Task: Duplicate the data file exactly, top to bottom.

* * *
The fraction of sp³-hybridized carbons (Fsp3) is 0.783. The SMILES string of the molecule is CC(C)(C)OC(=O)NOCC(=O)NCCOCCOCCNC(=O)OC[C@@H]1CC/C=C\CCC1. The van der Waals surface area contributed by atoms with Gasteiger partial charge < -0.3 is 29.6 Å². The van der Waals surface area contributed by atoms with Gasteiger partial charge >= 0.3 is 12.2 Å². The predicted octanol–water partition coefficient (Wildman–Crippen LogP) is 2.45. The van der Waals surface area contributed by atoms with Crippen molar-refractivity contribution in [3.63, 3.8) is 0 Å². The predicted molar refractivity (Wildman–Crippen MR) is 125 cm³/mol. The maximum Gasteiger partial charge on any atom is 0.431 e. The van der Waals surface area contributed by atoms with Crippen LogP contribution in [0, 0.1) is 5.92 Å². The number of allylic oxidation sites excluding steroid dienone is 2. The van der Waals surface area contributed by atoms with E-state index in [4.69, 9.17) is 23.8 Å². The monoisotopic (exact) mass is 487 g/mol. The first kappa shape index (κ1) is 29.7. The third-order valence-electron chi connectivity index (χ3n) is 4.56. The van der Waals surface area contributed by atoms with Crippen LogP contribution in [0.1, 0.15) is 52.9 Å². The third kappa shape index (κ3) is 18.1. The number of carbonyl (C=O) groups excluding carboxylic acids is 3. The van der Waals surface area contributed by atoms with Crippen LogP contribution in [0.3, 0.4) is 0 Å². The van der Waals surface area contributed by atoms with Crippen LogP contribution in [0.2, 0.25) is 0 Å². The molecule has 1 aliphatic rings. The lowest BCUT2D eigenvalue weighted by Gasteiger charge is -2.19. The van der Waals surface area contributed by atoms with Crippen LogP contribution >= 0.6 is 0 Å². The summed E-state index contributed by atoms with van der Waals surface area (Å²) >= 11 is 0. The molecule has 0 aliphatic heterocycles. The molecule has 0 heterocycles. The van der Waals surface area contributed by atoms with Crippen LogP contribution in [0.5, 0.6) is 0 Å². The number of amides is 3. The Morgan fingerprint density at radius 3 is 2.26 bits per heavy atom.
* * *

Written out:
The fraction of sp³-hybridized carbons (Fsp3) is 0.783. The SMILES string of the molecule is CC(C)(C)OC(=O)NOCC(=O)NCCOCCOCCNC(=O)OC[C@@H]1CC/C=C\CCC1. The van der Waals surface area contributed by atoms with Gasteiger partial charge < -0.3 is 29.6 Å². The van der Waals surface area contributed by atoms with Gasteiger partial charge >= 0.3 is 12.2 Å². The predicted octanol–water partition coefficient (Wildman–Crippen LogP) is 2.45. The van der Waals surface area contributed by atoms with Crippen molar-refractivity contribution in [3.63, 3.8) is 0 Å². The predicted molar refractivity (Wildman–Crippen MR) is 125 cm³/mol. The maximum Gasteiger partial charge on any atom is 0.431 e. The van der Waals surface area contributed by atoms with Crippen LogP contribution in [0, 0.1) is 5.92 Å². The number of allylic oxidation sites excluding steroid dienone is 2. The van der Waals surface area contributed by atoms with E-state index in [4.69, 9.17) is 23.8 Å². The monoisotopic (exact) mass is 487 g/mol. The first kappa shape index (κ1) is 29.7. The third-order valence-electron chi connectivity index (χ3n) is 4.56. The van der Waals surface area contributed by atoms with Crippen LogP contribution in [0.1, 0.15) is 52.9 Å². The third kappa shape index (κ3) is 18.1. The number of carbonyl (C=O) groups excluding carboxylic acids is 3. The van der Waals surface area contributed by atoms with Crippen LogP contribution in [0.3, 0.4) is 0 Å². The van der Waals surface area contributed by atoms with Crippen LogP contribution in [0.2, 0.25) is 0 Å². The molecule has 1 aliphatic rings. The lowest BCUT2D eigenvalue weighted by Gasteiger charge is -2.19. The van der Waals surface area contributed by atoms with Crippen LogP contribution >= 0.6 is 0 Å². The summed E-state index contributed by atoms with van der Waals surface area (Å²) >= 11 is 0. The molecule has 0 aliphatic heterocycles. The molecule has 0 heterocycles. The van der Waals surface area contributed by atoms with Crippen LogP contribution in [0.5, 0.6) is 0 Å². The number of amides is 3. The Morgan fingerprint density at radius 3 is 2.26 bits per heavy atom.